Unlike law firm compensation, where you can always turn to NALP or publications like Above the Law, figuring out the appropriate barometer for your in-house counsel salary negotiations can be difficult. Different industries have different approaches to compensation, so it’s always helpful when Robert Half publishes its annual salary guide which covers both law firm and in-house compensation trends. The 2017 edition recently came out, and I have pulled the key metrics for in-house compensation and present them below.
But before we dive into the numbers, keep in mind that Robert Half notes “bonuses, incentives, and other benefits are not taken into account.” So we are just talking here about base compensation. The numbers are further broken down into large, midsize, and small companies (by revenue, as you’ll see below) and my thoughts on the salary ranges follow. Finally, keep in mind that Robert Half provides a geographic adjustment on the last page of the Guide (so these numbers will be higher or lower depending on your local market).
10+ years of experience
Large ($250M+) $190K-$270K
Midsize ($25M-$250M) $160K-$238K
Small (under $25M) $138K-$193K
If you’re an experienced lawyer (10 or more years) working in a company with revenues over $250M, I think this salary range is on point. I have said before that, based on my experience, a salary range of $225K to $275K seems appropriate for an experienced in-house lawyer working in a public company. Again, the wild card is bonus, stock, or other equity, all of which will depend on the industry and the specific company’s approach to compensation. But as a general rule I think these figures are reasonably accurate.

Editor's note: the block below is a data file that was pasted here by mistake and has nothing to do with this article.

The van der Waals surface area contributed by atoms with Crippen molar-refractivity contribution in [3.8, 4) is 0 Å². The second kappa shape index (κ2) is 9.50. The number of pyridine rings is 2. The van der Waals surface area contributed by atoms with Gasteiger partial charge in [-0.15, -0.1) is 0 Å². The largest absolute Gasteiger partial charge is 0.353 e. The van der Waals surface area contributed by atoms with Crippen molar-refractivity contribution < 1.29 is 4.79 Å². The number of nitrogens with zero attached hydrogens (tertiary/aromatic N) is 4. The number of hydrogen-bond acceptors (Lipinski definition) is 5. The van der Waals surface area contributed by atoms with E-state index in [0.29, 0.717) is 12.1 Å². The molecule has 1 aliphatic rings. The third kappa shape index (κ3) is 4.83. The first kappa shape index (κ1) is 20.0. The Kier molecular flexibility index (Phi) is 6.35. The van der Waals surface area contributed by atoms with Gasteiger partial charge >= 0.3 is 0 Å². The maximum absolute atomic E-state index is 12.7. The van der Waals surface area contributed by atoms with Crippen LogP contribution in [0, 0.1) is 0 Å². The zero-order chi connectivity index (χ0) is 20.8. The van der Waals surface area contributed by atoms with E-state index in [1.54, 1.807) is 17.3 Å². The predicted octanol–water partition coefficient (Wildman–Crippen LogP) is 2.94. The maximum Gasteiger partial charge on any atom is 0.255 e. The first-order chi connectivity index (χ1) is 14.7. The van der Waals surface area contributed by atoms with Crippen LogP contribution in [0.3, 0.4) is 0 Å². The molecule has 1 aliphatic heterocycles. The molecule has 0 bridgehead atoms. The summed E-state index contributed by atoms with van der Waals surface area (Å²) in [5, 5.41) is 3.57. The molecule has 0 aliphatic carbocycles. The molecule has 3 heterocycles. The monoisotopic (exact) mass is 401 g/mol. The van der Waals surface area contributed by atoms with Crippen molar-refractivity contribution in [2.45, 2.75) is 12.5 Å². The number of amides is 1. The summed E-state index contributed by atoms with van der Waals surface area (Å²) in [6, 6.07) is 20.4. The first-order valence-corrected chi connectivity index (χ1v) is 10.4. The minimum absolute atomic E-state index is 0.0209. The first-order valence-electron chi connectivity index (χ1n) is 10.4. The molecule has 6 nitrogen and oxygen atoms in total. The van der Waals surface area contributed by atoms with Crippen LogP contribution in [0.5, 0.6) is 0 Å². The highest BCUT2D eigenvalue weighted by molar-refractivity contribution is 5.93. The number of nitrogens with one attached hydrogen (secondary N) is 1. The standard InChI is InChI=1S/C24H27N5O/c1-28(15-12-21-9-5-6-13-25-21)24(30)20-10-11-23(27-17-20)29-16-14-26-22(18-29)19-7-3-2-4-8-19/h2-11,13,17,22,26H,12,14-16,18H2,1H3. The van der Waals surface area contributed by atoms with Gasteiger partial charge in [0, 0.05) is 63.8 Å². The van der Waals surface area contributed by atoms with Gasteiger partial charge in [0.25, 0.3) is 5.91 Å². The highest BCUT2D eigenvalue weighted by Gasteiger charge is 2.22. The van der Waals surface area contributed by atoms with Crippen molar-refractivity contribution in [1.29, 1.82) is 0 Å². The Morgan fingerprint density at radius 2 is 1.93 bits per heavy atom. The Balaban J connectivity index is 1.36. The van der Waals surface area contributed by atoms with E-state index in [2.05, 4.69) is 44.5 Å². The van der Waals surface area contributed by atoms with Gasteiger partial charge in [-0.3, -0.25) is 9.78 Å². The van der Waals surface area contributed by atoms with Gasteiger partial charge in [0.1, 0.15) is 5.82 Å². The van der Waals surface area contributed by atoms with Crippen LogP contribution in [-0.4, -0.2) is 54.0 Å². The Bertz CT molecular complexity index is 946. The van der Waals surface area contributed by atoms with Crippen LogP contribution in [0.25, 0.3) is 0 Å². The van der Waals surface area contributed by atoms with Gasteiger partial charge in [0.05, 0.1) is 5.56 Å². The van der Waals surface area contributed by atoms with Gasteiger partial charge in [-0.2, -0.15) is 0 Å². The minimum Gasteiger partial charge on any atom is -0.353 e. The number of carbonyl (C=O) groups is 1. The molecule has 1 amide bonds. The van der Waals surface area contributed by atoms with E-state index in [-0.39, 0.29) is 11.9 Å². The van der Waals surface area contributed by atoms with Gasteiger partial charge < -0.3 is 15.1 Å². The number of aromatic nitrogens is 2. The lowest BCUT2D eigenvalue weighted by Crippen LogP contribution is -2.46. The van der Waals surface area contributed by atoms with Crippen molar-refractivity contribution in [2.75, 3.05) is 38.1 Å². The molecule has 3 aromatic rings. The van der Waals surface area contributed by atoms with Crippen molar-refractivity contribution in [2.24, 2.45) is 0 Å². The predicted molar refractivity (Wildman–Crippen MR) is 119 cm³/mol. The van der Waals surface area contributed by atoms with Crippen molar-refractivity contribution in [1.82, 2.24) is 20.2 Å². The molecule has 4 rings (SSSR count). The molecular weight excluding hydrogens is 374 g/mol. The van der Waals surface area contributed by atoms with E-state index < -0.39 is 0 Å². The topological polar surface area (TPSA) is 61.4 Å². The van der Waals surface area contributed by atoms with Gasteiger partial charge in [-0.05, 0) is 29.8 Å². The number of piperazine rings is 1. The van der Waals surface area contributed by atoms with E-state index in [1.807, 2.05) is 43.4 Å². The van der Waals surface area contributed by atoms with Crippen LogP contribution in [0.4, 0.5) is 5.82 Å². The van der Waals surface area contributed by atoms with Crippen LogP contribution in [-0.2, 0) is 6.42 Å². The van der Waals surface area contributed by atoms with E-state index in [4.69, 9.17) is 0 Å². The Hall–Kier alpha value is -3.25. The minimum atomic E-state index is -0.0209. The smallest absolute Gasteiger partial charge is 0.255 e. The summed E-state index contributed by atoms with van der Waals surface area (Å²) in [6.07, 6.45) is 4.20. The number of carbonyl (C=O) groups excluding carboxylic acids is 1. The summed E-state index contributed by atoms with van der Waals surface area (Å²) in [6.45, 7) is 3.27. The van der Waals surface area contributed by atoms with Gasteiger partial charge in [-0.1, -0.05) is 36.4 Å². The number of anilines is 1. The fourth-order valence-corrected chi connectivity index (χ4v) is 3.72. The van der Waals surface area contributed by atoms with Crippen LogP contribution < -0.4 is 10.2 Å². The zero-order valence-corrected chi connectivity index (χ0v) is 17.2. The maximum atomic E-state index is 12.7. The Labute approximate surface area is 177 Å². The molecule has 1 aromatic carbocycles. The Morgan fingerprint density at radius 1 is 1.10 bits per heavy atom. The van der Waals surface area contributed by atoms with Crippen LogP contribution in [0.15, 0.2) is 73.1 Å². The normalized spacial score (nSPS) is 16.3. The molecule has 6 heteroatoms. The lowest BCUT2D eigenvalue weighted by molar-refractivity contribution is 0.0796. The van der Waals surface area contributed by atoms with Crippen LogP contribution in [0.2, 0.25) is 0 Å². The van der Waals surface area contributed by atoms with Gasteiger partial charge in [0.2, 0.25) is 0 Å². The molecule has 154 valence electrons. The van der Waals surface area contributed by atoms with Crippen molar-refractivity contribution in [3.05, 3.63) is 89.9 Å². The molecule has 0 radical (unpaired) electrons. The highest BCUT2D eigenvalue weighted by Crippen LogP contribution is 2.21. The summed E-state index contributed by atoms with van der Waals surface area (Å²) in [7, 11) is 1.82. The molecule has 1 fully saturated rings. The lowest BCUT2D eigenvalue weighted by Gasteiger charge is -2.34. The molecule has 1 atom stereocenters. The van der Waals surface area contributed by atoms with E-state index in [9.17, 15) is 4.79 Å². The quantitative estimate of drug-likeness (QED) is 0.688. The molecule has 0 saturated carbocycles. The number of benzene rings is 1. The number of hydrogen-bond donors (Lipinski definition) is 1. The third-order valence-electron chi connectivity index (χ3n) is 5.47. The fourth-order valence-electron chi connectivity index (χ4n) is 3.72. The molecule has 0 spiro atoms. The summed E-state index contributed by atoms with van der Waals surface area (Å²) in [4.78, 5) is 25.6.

4-9 years of experience
Here is where the rubber meets the road, in my opinion, when it comes to making the jump from law firm to in-house practice. Just look at the difference between a mid-level lawyer’s compensation and a senior lawyer’s compensation in a large company! Nearly $50K/year on the high end. The problem with going in-house too soon (as I have written about here at Dollar Barrister previously) is that you will likely only get a small cost-of-living adjustment each year. The only way to really turbocharge your earnings will be to leave, which has its own associated costs (i.e. 401k vesting, stock option vesting, etc. – more on that in a future post).
0-3 years of experience
I actually think these numbers seem high. For example, at my current in-house position, junior attorneys are being paid between $75K and $125K depending on the market. I also think it is somewhat rare to find an in-house role as a first- or second-year associate. And, if you do, it’s likely you will take a pay cut from your Biglaw salary – all the more reason to try and gut it out in the firm until you’re a bit more senior.
What do you think of these numbers? Do they seem on target for your market? Do you agree with the Robert Half surveys generally? Why or why not?